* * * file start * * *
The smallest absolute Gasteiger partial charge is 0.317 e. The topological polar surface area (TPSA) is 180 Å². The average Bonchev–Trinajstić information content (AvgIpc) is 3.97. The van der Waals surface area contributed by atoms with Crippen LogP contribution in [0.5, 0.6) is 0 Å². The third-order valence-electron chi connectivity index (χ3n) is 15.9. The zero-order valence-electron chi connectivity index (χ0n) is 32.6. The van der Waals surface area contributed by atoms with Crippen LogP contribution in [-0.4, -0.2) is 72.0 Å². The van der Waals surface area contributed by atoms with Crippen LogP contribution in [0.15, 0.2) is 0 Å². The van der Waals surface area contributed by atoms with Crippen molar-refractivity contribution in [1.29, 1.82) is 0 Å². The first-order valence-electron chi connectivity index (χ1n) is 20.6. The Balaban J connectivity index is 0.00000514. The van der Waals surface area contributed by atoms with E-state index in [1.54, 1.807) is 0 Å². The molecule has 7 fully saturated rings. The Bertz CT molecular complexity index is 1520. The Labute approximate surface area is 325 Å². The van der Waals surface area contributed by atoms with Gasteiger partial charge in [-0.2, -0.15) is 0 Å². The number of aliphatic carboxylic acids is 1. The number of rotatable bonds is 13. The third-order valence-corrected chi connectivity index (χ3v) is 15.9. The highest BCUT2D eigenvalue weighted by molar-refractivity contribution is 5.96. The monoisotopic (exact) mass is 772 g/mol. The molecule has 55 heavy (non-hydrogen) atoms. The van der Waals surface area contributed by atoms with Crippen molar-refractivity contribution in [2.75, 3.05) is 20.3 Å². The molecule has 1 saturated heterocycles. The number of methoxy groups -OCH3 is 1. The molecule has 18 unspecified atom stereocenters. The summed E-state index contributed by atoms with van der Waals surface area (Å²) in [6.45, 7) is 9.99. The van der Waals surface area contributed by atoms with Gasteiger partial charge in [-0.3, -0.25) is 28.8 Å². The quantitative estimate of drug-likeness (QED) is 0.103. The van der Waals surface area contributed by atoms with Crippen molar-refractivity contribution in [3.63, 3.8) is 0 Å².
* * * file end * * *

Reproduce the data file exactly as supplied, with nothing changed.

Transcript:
The smallest absolute Gasteiger partial charge is 0.317 e. The topological polar surface area (TPSA) is 180 Å². The average Bonchev–Trinajstić information content (AvgIpc) is 3.97. The van der Waals surface area contributed by atoms with Crippen LogP contribution in [0.5, 0.6) is 0 Å². The third-order valence-electron chi connectivity index (χ3n) is 15.9. The zero-order valence-electron chi connectivity index (χ0n) is 32.6. The van der Waals surface area contributed by atoms with Crippen LogP contribution in [-0.4, -0.2) is 72.0 Å². The van der Waals surface area contributed by atoms with Crippen LogP contribution in [0.15, 0.2) is 0 Å². The van der Waals surface area contributed by atoms with Crippen molar-refractivity contribution in [1.29, 1.82) is 0 Å². The first-order valence-electron chi connectivity index (χ1n) is 20.6. The Balaban J connectivity index is 0.00000514. The van der Waals surface area contributed by atoms with E-state index in [1.54, 1.807) is 0 Å². The molecule has 7 fully saturated rings. The Bertz CT molecular complexity index is 1520. The Labute approximate surface area is 325 Å². The van der Waals surface area contributed by atoms with Gasteiger partial charge in [-0.2, -0.15) is 0 Å². The number of aliphatic carboxylic acids is 1. The number of rotatable bonds is 13. The third-order valence-corrected chi connectivity index (χ3v) is 15.9. The highest BCUT2D eigenvalue weighted by molar-refractivity contribution is 5.96. The monoisotopic (exact) mass is 772 g/mol. The molecule has 55 heavy (non-hydrogen) atoms. The van der Waals surface area contributed by atoms with Crippen molar-refractivity contribution in [2.75, 3.05) is 20.3 Å². The molecule has 1 saturated heterocycles. The number of methoxy groups -OCH3 is 1. The molecule has 18 unspecified atom stereocenters. The summed E-state index contributed by atoms with van der Waals surface area (Å²) in [6.45, 7) is 9.99. The van der Waals surface area contributed by atoms with Gasteiger partial charge in [-0.3, -0.25) is 28.8 Å². The quantitative estimate of drug-likeness (QED) is 0.103. The van der Waals surface area contributed by atoms with Crippen molar-refractivity contribution in [3.63, 3.8) is 0 Å².